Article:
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Lagos Govt., waste managers draw plans for plastic recycling

By Esther Kalu

The Lagos State Government and waste managers have drawn plans for plastic waste recycling which would be aimed at boosting the economy of the state through the promotion of circular economy awareness.

The collaboration was necessitated by the state’s agenda to reduce waste particularly plastic across its environs to the barest minimum in order to ensure good environmental space for citizens and aid a better climate through sustainable structures that could be used to recycle plastic waste.

One of the essential propagation of the government and waste managers was that the recycling of plastic is very beneficial particularly as it creates revenue which is what the state wants to achieve in all communities across the state by exploring the opportunities as well as potentials embedded in the circular economy space.

Speaking with The Guild correspondent on Friday, the Chief Resilience Officer, Lagos State Resilience Office, (LASRO), Folainka Dania, emphasized that Lagos State currently generates about 13,0000 metric tonnes of waste per day, adding that what the government was propagating is to work together with stakeholders who are also waste managers to ensure that the ecosystem and climate would be favorable to the health of citizens of the state.

“Circular economy is about reducing waste to the barest minimum. Lagos State as it currently stands generates about 13,0000 metric tonnes of waste per day and what we are propagating is how do we ensure that we can turn this around in ways that are good for the climate, good for health, and good for the people. What we are trying to do is to put in place structures that ensure that we reduce our waste to the barest minimum by reducing our waste and by also recycling our waste and that is all that circular economy is about.” she said.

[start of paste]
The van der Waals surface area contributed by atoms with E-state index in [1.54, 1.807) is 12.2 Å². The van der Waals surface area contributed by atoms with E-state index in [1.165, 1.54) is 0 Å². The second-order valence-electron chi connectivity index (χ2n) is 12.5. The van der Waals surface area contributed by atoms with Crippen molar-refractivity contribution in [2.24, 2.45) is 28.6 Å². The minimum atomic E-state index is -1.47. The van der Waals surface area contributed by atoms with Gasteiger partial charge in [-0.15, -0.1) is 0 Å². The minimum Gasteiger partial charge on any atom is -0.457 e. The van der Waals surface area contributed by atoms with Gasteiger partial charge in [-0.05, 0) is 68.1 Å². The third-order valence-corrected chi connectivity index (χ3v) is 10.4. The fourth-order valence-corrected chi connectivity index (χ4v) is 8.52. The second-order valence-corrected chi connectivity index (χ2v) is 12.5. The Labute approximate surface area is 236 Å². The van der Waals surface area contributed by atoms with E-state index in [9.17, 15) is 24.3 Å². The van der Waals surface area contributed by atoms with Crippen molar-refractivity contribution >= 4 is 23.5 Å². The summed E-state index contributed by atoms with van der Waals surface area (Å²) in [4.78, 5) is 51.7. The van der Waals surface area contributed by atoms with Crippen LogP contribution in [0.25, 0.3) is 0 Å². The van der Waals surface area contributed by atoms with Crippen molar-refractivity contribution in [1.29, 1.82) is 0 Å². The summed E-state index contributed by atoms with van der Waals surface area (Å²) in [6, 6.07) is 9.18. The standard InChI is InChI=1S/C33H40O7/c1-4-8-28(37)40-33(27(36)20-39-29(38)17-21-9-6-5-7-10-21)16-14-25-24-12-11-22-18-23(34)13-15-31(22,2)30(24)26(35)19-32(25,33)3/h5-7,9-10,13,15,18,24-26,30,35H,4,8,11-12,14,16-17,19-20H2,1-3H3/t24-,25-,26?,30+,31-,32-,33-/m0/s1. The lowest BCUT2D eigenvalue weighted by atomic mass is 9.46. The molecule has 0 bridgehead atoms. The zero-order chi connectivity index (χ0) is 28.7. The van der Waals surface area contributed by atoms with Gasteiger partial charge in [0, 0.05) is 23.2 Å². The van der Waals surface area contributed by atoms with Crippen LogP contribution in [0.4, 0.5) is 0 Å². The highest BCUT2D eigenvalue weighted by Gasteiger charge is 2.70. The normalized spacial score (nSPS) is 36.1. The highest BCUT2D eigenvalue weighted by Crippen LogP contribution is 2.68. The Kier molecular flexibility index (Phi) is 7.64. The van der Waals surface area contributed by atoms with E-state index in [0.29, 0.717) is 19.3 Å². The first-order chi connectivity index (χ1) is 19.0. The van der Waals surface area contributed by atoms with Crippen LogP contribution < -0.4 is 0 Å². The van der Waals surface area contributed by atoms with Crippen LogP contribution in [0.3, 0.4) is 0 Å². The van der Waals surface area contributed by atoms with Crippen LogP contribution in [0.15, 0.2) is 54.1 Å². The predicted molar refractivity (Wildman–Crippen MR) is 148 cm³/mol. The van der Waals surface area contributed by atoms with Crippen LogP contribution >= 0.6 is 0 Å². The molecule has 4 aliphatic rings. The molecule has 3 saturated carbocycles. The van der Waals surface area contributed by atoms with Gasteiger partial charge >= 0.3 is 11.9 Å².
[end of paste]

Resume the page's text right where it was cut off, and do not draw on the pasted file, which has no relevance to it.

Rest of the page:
Dania, said that the partnership between the government and stakeholders is necessary because of what the synergy can achieve through the circular economy, adding that it would create a platform for them to be more involved and suggest ways to better manage waste across the state.

“This program is around mobilizing stakeholders to key into the state’s agenda on the circular economy because it is not something the government can do alone. all stakeholders must be involved in this process and this program is about facilitating that transition, telling people what it is we plan to do as a state, and getting their insights and contributions on how the state can do this better and ways that we can work together.

“What we trying to do is tilted towards ensuring that no waste gets to a dumpsite but as it is first things first, we are saying can we reduce plastic waste which would reduce waste in landfills, flooding and some emissions that goes into the atmosphere from burning of these plastics and overall a clean air for the city and a healthy living environment for all,” she added.

Disclosing some of the steps taken by the government on waste management,  she further said that the government has launched an Eko Circular podcast to educate people on circular economy and what they can do, adding that they equally launched a Lagos circular challenge which is supposed to help people think about how they can help Lagos to become more environmentally friendly in terms of reducing waste.